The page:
take a look at what the no fee and no-prepayment penalty Federal
Student Consolidation Loan has to offer.
Are You a Candidate to Consolidate Your Student Loans?
What Type of Loans Can be Consolidated?
Stafford and PLUS, Perkins Loans, Federal Insured Student Loans
(FISL), Health Professional Student Loans (HPSLs), Loans for
Disadvantaged Students(LDS), Federal Direct Loans, National Direct
Student Loans (NDSL), Nursing Student Loans (NSL)
What is a Consolidation Loan?
Federal Consolidation Loans allow you to pay off the balance of many
loans and make only one payment per month. Plus, the repayment period
of a Consolidation Loan is between 10 and 30 years. For many, the
most important benefit of the Consolidation loan is the fact that you
can lower your monthly payments, by as much as 40%!
Consolidation Loans come in three types:
If you're considering consolidating your student loans,
contact one of our financial planners for some assistance.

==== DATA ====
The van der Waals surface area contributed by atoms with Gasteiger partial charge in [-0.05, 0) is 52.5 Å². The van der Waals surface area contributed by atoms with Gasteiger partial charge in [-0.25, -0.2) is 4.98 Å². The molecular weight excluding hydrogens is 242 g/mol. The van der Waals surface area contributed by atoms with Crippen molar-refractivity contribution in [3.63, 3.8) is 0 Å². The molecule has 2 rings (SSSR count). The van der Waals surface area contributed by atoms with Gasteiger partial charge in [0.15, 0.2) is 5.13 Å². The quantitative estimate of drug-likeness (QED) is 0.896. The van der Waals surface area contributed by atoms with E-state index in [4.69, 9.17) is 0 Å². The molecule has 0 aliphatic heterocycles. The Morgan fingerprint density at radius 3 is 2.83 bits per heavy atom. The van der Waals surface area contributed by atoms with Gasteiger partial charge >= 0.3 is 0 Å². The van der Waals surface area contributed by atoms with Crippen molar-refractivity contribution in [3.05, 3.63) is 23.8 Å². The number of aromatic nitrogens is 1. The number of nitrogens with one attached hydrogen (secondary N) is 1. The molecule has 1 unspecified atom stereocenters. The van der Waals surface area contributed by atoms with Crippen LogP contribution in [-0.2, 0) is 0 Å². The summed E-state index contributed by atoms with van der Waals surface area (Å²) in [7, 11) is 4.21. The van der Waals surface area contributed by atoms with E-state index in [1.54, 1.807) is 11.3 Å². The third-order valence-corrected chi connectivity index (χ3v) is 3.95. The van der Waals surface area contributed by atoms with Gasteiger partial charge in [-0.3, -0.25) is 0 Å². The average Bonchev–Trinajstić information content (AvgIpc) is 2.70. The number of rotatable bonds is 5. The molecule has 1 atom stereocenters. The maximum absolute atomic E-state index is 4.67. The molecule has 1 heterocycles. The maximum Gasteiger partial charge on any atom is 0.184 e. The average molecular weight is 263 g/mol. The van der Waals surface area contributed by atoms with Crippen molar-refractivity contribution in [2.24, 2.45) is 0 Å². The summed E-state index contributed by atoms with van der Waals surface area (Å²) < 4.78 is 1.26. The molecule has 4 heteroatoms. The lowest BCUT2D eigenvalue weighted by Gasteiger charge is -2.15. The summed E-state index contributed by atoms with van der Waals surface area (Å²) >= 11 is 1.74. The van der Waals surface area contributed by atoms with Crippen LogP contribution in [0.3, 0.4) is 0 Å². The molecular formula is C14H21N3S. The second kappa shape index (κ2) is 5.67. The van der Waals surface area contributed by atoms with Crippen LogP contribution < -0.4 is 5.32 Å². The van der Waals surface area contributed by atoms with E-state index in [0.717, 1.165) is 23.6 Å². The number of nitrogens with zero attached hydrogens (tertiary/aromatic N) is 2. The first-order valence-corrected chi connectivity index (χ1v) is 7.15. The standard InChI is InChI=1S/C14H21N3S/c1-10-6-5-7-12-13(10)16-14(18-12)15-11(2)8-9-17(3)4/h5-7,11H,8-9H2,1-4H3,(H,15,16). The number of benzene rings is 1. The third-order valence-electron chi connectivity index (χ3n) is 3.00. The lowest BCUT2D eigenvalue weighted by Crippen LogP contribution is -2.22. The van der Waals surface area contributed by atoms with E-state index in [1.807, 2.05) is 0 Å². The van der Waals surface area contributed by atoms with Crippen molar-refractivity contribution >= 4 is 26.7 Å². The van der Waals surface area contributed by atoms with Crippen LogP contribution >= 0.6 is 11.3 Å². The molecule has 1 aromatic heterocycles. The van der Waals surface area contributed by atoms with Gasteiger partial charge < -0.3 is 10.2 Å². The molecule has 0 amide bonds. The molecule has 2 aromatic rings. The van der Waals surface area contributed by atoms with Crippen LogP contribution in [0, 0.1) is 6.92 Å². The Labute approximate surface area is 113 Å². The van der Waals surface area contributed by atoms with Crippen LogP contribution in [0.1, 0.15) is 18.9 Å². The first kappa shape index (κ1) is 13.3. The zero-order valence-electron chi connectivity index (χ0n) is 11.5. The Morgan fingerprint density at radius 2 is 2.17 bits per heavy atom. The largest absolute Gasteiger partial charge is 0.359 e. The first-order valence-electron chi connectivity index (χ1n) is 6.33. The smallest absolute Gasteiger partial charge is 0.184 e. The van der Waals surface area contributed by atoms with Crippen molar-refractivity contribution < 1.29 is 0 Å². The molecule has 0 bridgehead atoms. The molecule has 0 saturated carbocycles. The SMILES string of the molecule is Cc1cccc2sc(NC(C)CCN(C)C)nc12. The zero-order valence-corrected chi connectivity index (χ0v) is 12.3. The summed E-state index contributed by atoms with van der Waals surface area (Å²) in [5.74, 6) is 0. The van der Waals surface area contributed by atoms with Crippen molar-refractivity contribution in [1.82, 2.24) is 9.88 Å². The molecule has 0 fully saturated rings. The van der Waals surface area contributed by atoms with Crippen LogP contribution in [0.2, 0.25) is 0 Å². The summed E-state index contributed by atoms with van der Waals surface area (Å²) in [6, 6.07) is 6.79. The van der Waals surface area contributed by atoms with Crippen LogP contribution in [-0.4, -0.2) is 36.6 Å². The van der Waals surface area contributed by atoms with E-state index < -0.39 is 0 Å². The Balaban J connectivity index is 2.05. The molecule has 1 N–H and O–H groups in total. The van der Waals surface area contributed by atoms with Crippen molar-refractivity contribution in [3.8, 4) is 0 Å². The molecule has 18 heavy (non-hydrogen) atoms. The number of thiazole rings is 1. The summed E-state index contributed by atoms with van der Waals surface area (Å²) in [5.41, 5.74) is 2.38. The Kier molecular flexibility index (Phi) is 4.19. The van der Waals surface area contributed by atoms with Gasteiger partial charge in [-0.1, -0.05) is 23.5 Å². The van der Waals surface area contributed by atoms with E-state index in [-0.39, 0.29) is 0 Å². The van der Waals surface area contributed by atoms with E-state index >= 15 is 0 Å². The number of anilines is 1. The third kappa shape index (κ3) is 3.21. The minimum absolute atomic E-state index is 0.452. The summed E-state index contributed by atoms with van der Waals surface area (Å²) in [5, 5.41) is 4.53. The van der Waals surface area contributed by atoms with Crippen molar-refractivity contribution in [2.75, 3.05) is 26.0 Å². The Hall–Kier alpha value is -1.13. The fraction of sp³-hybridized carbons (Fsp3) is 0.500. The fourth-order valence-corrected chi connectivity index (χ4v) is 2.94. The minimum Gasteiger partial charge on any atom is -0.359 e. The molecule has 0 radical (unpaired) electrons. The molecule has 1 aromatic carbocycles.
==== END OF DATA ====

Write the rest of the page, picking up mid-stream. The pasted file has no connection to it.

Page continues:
CALENDAR FOR THE MONTH OF JUNE, 2001
Saving and Investing
For 2000, the standard deduction for a single individual is $4,400
and for a married couple is $7,350. A person will benefit by
itemizing once allowable deductions exceed the applicable standard
deduction. Itemized deductions include state and local income taxes,
real estate taxes, mortgage interest, charitable contributions, and
unreimbursed employee business expenses.
- For 2000, the personal exemption is $2,800. Individuals
will claim a personal deduction for themselves, their spouse, and
- The maximum earnings subject to social security taxes
has been increased to $80,400 in 2001 from $76,200 in 2000.
- The standard mileage rate has been increased to $.345
per mile as of January 1, 2001 from $.325 per mile during 2000.
- The maximum annual contribution to a 401(k) plan or
a 403(b) plan remains at $10,500 for 2001.